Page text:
by Jaimie Choi
As artists, we’re used to expressing ourselves visually through color, light, contrast, texture, and a myriad of other elements. Our work speaks for itself. So when we are asked to write an artist statement to accompany our work, it can be a real challenge. Read on to learn the value of the artist statement and how to write one like a pro.
Georgia O’Keefe on writing versus painting…
“It is easier for me to paint it than to write about it, and I would so much rather people would look at it than read about it. I see no reason for painting anything that can be put into any other form as well.” - Georgia O'Keefe
O’Keefe has a point! Why write about it when you can see it? Well, there are few reasons.
An artist statement is part of the business side of your creative practice. Artists need to write statements for a variety of reasons.
Communications with curators
Public art submissions
Art teaching positions
Art school applications
Communication with buyers & collectors
What is an artist statement?
An artist statement is a brief introduction to your art work and process. It can describe your work as a whole, or it may describe a specific project or individual works. An artist statement provides clarity on who you are as an artist, why you do what you do, and what makes your work unique - and authentic to you. It is a way to tell your story to help you reach your goals, whether your goal is getting into a gallery, securing a grant, or selling your work.
Types of Artists Statements
There are three main writing assignments for artists: a bio, a general artist statement, and a project-specific artist statement.
Your bio is a comprehensive overview of your work, education, process, and history of exhibitions, awards, residencies, etc. It is essentially a paragraph version of your resume. This will live on your website along with your CV (list of professional accomplishments). Bios are often written in the 3rd person and may be up to a full page in length.
General Artist Statement
A general artist statement is a holistic overview of your work and process, themes and imagery, and the motivation behind your work. They do not include the details of your bio, such as your art education, awards, etc. An artist statement is written in the first person and acts as a direct line of communication between the artist and the audience.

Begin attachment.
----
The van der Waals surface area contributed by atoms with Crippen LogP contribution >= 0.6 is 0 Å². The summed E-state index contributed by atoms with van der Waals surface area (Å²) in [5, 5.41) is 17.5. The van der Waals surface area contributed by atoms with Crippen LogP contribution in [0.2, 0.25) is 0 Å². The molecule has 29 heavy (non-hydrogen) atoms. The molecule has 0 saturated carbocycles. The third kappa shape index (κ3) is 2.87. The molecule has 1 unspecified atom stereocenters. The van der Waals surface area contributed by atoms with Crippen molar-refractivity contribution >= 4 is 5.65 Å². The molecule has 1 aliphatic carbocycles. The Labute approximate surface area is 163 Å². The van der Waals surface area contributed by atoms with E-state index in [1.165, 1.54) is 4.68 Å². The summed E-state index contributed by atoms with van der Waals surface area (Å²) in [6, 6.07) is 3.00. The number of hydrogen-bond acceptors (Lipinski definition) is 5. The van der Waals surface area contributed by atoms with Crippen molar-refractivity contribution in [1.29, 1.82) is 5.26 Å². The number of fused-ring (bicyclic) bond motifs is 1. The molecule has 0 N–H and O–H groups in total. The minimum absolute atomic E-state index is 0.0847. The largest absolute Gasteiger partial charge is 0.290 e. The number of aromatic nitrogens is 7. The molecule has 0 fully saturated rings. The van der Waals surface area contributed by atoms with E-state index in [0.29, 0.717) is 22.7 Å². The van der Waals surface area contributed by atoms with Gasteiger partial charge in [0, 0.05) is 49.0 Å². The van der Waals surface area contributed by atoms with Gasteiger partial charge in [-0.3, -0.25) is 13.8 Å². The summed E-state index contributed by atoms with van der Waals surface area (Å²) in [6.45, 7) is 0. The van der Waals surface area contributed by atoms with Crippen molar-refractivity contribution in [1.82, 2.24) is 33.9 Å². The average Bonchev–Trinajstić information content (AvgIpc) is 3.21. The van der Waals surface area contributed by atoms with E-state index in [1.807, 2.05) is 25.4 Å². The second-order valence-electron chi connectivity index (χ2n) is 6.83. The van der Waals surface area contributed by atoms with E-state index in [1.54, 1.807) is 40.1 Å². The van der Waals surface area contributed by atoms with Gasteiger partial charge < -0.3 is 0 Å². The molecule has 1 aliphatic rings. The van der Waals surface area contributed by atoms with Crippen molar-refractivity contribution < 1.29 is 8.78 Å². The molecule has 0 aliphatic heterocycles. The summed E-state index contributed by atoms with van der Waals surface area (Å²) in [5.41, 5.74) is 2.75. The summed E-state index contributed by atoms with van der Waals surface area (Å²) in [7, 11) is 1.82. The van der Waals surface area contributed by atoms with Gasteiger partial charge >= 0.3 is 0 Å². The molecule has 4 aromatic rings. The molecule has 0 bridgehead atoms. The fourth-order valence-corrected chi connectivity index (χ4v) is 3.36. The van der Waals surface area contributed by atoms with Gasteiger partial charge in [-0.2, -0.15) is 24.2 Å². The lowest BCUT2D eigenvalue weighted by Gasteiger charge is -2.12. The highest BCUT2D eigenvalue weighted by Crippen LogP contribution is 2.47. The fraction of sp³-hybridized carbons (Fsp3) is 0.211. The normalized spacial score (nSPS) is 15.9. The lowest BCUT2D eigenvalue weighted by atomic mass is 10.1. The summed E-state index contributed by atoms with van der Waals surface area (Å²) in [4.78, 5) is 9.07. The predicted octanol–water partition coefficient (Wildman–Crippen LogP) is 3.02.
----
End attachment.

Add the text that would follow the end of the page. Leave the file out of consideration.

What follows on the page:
“I have always lived by the sea and many of its shores. The energy, passion, and ever-changing beauty of the ocean inspire my seascapes. My concern for the sand dunes, marine life, and their fragile environment is evident in many of my paintings. I hope that my work will inspire preservation so that their beauty will be seen by generations to come.” - Constance Fahey, founding member of The Artists Gallery
A project-specific statement is shorter (perhaps one paragraph) and is specific to a body of work or an individual work. These can be used as project descriptions on your website or may accompany a gallery or exhibition submission.
"Swallows are spiritual birds associated with renewed life and new beginnings. After the past two years of battling a pandemic, it's time to hit the refresh button, take a leap of faith, free oneself to think new thoughts, make new memories and allow positivity to blossom again." - Virginia Hughes, exhibiting artist in Going Rogue
What makes a good artist statement?
A good artist statement strikes a balance between personal and professional. It is an invitation to your intended audience, not a lecture or a dissertation. In other words, it is warm and inviting, adding just the right amount of intrigue: no need for academic jargon or lofty ideals.
Now, let’s take a second look at Georgia O’Keefe. Despite her preference for painting, I think we can see the value of her artist statement on Jimson Weed/White Flower No.1. which sold for 44 million in 2014.
"When you take a flower in your hand and really look at it, it’s your world for the moment. I want to give that world to someone else. Nobody really sees a flower, really – it is so small – we haven’t time, and to see takes time. So I said to myself, I’ll paint what I see, what the flower is to me, but I’ll paint it big and they will be surprised into taking time to look at it." - Georgia O'Keefe, 1932
Now, it's your turn.
An artist statement is your chance to tell your story in your own words. Not everyone will like your work - that’s just the reality of being an artist - but understanding the story behind your work will help people appreciate and connect to your work on a deeper level. A well-written artist statement may be the clincher behind your work being accepted into a show or the reason someone goes from being a viewer to a collector of your work.